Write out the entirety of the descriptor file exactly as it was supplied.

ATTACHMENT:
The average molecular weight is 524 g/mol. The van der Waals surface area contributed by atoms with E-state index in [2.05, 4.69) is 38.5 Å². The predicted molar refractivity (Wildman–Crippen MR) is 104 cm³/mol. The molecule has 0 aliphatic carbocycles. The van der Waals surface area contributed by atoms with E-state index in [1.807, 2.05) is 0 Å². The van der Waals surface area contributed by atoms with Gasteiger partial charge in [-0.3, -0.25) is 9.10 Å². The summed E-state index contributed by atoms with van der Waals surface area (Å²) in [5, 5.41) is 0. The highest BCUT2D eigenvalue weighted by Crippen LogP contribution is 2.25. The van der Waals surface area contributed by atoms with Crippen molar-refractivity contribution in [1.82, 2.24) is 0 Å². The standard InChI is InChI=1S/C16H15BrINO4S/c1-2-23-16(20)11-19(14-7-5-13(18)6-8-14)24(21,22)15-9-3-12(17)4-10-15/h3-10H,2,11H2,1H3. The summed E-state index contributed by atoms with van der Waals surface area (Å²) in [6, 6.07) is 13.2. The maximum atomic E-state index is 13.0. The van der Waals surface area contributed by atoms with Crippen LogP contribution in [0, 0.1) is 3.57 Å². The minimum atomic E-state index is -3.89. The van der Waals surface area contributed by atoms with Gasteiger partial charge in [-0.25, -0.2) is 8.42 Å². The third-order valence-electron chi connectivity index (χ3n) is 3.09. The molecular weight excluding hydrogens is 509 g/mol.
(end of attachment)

The average molecular weight is 524 g/mol. The van der Waals surface area contributed by atoms with E-state index in [2.05, 4.69) is 38.5 Å². The predicted molar refractivity (Wildman–Crippen MR) is 104 cm³/mol. The molecule has 0 aliphatic carbocycles. The van der Waals surface area contributed by atoms with E-state index in [1.807, 2.05) is 0 Å². The van der Waals surface area contributed by atoms with Gasteiger partial charge in [-0.3, -0.25) is 9.10 Å². The summed E-state index contributed by atoms with van der Waals surface area (Å²) in [5, 5.41) is 0. The highest BCUT2D eigenvalue weighted by Crippen LogP contribution is 2.25. The van der Waals surface area contributed by atoms with Crippen molar-refractivity contribution in [1.82, 2.24) is 0 Å². The standard InChI is InChI=1S/C16H15BrINO4S/c1-2-23-16(20)11-19(14-7-5-13(18)6-8-14)24(21,22)15-9-3-12(17)4-10-15/h3-10H,2,11H2,1H3. The summed E-state index contributed by atoms with van der Waals surface area (Å²) in [6, 6.07) is 13.2. The maximum atomic E-state index is 13.0. The van der Waals surface area contributed by atoms with Crippen LogP contribution in [0, 0.1) is 3.57 Å². The minimum atomic E-state index is -3.89. The van der Waals surface area contributed by atoms with Gasteiger partial charge in [-0.25, -0.2) is 8.42 Å². The third-order valence-electron chi connectivity index (χ3n) is 3.09. The molecular weight excluding hydrogens is 509 g/mol.